For large-scale assessments, such as TIMSS, applying these current diagnostic models can be difficult since the TIMSS assessments were not designed as cognitive diagnostic assessments that measure specific components of skills/abilities, nor were they designed using a CDM with pre-defined attributes (de la Torre and Minchen 2014; Leighton and Gierl 2007). However, some studies have shown that applying these approaches to TIMSS data can provide valuable information about test takers. Dogan and Tatsuoka (2008) used the rule space model to evaluate Turkish performance on the TIMSS 1999 grade eight mathematics assessment (also known as the Third International Mathematics and Science Study-Repeat, or TIMSS-R), determining that Turkish students demonstrated weaknesses in skills such as applying rules in algebra and quantitative reading. Another study (Choi et al. 2015) also used a CDM approach to compare performance on the TIMSS mathematics assessment between the United States and Korean grade eight samples. While these studies showed that CDM can offer valuable information on student concept mastery in TIMSS, these studies also acknowledged there are limitations when applying these models to this assessment.

In general, CDMs and SICMs use best-fit models to predict student-level proficiency and misconceptions, and these models would be most efficient when used on computer adaptive tests (CATs), so that “all test takers can be measured with the same degree of precision” (Hsu et al. 2013). The TIMSS assessments, which are not designed for student-level reporting and are not computer-adaptive, are not catered to CDMs and SICMs. Based on the TIMSS assessment design, only a portion of the items are administered to each student; thus, the claims that can be made about student proficiency on specific skills and concepts are limited.1

In contrast to research using the types of diagnostic models described above, our study used a different diagnostic approach based on item-level performance data (i.e., frequency distributions across response categories) for individual assessment items to explore the nature and extent of students’ misconceptions, errors, and misunderstandings demonstrated by their incorrect responses. Other studies conducted by countries participating in TIMSS have taken a similar approach to describing student understanding and misconceptions based on their responses to individual TIMSS and TIMSS Advanced mathematics and science items at different grade levels (Angell 2004; Juan et al. 2017; Mosimege et al. 2017; Prinsloo et al. 2017; Provasnik et al. 2019; Saputro et al. 2018; Văcăreţu, n.d.; Yung 2006). For example, Angell (2004) analyzed student performance on TIMSS Advanced 1995 physics items in Norway; a series of diagnostic reports published in South Africa used item-level data from TIMSS 2015 to describe performance of their students in mathematics for grade five (Juan et al. 2017) and grade nine (Mosimege et al. 2017), and in science for grade nine (Prinsloo et al. 2017); and Saputro et al. (2018) used performance on algebra items from TIMSS 2011 to understand the types of errors made by students in Indonesia. All of these reports presented released items from TIMSS and TIMSS Advanced and described common types of incorrect answers given by students on the assessments, finding that misconceptions were often context-dependent and could be missed in broader analyses.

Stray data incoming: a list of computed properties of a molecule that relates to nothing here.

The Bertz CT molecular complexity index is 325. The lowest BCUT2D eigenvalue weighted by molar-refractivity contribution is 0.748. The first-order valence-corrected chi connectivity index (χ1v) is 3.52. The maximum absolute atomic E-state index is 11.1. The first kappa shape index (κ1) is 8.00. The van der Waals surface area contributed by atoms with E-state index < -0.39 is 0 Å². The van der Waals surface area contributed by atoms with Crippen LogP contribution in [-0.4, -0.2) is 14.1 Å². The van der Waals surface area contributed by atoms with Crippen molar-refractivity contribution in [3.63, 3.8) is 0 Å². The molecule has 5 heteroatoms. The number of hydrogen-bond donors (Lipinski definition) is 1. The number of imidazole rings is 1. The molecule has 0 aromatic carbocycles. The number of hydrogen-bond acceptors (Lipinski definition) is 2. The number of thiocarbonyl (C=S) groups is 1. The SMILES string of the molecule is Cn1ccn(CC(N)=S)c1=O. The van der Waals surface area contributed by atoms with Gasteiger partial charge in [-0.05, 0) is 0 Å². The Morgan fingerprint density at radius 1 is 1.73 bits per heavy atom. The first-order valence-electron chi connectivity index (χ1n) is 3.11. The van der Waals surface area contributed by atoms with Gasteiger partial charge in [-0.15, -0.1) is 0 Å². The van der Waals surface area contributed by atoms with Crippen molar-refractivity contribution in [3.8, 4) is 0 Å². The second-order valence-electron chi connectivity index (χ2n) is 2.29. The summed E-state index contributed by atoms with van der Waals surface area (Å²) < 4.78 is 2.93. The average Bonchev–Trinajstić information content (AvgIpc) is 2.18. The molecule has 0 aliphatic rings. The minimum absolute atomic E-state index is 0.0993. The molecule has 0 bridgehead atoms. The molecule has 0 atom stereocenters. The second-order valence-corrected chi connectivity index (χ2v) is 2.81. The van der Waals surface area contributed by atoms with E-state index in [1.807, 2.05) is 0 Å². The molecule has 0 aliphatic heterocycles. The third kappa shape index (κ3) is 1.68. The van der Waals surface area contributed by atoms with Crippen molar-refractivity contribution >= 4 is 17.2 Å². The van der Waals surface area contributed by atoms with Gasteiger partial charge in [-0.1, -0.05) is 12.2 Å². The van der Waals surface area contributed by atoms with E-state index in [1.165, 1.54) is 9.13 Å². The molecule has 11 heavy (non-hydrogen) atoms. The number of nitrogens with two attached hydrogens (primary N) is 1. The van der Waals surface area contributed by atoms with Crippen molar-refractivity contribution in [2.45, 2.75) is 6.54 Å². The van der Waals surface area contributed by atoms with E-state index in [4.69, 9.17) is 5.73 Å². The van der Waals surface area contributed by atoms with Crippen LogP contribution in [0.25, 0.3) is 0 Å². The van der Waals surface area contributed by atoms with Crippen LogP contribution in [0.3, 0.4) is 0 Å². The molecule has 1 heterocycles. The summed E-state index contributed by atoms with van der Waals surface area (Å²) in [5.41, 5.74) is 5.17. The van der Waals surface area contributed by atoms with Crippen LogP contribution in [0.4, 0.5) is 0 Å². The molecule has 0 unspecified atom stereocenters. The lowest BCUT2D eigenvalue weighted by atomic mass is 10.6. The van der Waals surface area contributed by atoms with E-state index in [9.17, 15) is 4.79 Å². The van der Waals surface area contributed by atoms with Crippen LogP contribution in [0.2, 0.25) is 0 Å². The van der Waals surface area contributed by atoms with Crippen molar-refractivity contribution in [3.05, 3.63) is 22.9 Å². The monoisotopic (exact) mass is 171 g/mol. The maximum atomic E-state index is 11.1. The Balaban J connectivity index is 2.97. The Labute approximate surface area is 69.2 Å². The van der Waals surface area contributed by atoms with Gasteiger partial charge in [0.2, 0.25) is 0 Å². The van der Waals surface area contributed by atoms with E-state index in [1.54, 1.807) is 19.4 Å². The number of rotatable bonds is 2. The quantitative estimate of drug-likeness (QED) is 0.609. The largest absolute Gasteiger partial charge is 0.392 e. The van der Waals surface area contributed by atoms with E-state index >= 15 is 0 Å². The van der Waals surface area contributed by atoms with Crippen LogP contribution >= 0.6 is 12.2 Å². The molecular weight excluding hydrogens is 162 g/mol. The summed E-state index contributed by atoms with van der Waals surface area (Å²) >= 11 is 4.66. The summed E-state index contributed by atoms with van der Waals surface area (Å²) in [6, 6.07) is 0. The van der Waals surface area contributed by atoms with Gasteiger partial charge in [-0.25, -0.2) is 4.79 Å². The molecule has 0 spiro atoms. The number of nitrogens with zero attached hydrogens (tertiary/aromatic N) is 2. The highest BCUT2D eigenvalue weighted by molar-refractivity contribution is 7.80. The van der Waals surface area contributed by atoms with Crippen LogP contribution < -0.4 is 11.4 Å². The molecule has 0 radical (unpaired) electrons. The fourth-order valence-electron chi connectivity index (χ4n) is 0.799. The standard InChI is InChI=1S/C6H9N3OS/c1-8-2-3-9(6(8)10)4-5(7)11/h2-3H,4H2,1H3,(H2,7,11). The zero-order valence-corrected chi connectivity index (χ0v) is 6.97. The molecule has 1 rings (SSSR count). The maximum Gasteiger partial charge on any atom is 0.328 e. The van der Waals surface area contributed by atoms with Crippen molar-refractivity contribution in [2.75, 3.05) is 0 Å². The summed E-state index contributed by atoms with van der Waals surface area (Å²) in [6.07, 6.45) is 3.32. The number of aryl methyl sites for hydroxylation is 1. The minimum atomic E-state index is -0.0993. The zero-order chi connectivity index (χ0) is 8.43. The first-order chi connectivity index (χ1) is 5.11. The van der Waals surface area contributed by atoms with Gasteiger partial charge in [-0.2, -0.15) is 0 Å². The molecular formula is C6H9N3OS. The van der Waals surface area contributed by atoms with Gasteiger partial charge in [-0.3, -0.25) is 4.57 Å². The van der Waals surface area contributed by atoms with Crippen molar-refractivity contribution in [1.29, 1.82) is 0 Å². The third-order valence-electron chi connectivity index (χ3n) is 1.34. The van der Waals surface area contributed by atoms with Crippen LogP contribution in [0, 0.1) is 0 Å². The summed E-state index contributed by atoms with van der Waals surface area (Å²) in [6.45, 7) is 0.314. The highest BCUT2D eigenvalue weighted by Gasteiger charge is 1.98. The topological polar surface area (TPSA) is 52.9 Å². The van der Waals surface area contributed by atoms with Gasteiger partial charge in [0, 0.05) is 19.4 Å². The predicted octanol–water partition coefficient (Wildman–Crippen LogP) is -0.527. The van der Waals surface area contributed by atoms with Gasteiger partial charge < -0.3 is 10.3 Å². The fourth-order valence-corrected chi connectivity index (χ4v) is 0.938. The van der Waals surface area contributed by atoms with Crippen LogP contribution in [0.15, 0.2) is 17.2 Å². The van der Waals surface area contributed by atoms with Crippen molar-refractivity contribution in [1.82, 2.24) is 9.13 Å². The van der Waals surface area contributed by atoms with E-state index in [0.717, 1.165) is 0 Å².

Our study goes beyond looking at individual assessment items by focusing on sets of items that measure specific concepts of interest in physics and mathematics across grade levels (gravity and linear equations, in this case). Student performance on these items are used to report on patterns in misconceptions across countries, grades, and assessment cycles, and by gender. Considering the assessment design of TIMSS, there is unique value in this approach to focus on item-level data to make country-level inferences and better understand how student misconceptions have changed over time in different cultural contexts.

2.3 Misconceptions in Physics

Physics misconceptions (including those related to gravity) held by students of varying ages have been studied extensively. Previous research has included investigations of primary, secondary, and university students (Darling 2012; Demirci 2005; Hestenes et al. 1992; Pablico 2010; Piburn et al. 1988; Stein et al. 2008), as well as pre-service teachers (Gӧnen 2008). The literature about misconceptions related to gravitational force demonstrates that alternate conceptions of physical observations and processes based on intuition or preconceived notions are common and pervasive.